Magazine article New African

Zambia: Opposition in Disarray; There Is Chaos in Opposition Ranks as Their Preferred Frontrunner Has Died Months before the Next Elections. Austin Mbewe Reports from Lusaka

Magazine article New African

Zambia: Opposition in Disarray; There Is Chaos in Opposition Ranks as Their Preferred Frontrunner Has Died Months before the Next Elections. Austin Mbewe Reports from Lusaka

Article excerpt

The death of Zambia's main opposition leader, Anderson Mazoka, in May has left the newly formed opposition alliance in disarray. Not only did the bombshell drop when the alliance was gearing up for this year's elections, but also his succession threatens to rip apart the party Mazoka formed eight years ago.

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In March, three parties--the United Party for National Development (UPND) hitherto led by Mazoka; the Forum for Democracy and Development (FDD) of former finance minister, Edith Nawakwi; and the former ruling party, the United National Independence Party (UNIP) headed by Tilyenji Kaunda, the former president's son--came together to form the United Democratic Alliance (UDA). The three had agreed on Mazoka as their presidential candidate, and, assuming they won, Nawakwi would be vice president while Kaunda was expected to get the defence and finance portfolios until the constitution was changed to accommodate two vice presidents.

But Mazoka's death from kidney complications in May came as a huge setback. The wrangles in the UPND over Mazoka's succession are not helping matters. Some factions from the Tonga ethnic group from the south of the country where Mazoka hailed from, are insisting that his successor should only be a Tonga. They argue that the party in the past adopted a tradition that if a member of its supreme decision-making body resigned or died, someone from his or her ethnic group would fill the vacancy. They are wondering why goalposts should now shift.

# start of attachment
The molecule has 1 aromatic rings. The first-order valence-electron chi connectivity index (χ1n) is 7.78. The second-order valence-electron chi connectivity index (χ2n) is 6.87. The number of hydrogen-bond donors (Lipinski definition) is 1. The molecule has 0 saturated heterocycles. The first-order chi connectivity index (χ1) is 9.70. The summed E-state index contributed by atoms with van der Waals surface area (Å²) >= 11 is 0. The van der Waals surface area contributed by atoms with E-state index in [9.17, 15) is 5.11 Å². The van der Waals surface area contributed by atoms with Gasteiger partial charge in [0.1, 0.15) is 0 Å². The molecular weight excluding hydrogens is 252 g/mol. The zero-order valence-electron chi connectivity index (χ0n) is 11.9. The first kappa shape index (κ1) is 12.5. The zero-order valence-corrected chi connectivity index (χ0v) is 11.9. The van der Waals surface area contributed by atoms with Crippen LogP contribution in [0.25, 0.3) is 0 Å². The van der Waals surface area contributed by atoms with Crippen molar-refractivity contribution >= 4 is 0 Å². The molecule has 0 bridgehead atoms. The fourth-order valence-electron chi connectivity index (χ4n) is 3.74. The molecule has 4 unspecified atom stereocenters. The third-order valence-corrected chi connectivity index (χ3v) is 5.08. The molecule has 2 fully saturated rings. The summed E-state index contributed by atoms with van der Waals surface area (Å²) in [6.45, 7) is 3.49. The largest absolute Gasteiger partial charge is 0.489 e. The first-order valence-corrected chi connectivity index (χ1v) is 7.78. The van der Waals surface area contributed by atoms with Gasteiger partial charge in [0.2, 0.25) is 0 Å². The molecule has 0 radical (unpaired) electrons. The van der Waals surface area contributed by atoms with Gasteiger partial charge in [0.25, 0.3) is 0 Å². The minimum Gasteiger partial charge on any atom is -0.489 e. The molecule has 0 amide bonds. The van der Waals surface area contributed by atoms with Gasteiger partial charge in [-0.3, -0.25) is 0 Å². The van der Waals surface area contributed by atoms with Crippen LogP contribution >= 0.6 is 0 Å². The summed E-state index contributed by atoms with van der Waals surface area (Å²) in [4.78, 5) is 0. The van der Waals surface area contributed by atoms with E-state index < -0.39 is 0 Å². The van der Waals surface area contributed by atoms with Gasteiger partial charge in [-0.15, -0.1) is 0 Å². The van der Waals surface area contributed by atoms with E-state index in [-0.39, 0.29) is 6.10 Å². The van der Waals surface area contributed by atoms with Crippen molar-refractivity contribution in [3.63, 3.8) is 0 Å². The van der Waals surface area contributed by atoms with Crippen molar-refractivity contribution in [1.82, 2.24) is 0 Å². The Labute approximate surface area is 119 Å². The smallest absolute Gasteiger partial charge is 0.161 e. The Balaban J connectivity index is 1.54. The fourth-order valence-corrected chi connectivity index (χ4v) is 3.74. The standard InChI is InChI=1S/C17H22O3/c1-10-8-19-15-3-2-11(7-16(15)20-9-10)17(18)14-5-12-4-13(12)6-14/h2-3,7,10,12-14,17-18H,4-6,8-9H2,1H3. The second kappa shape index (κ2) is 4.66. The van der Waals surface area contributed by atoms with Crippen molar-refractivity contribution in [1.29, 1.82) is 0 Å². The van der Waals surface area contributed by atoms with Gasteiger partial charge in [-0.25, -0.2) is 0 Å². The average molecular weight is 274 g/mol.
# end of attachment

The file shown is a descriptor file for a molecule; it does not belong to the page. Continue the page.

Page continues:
Interestingly, some southerners are asking Mazoka's widow, Mutinta, to succeed her husband. The only touch of politics she has was accompanying her husband to campaign rallies. So heated is Mazoka's succession debate that a day after his death some party cadres in the south--the party's stronghold--threatened to burn their newly acquired voters' cards, claiming that an election without Mazoka was not worth it as they saw no credible replacement for the late opposition figure. The more bizarre is their warning that if the widow was not chosen, they would, on polling day, cast their ballot on Mazoka's grave.

Officially, the party has distanced itself from the succession battle, saying those discussing it are only expressing personal opinions as the party has not even tabled the matter. …

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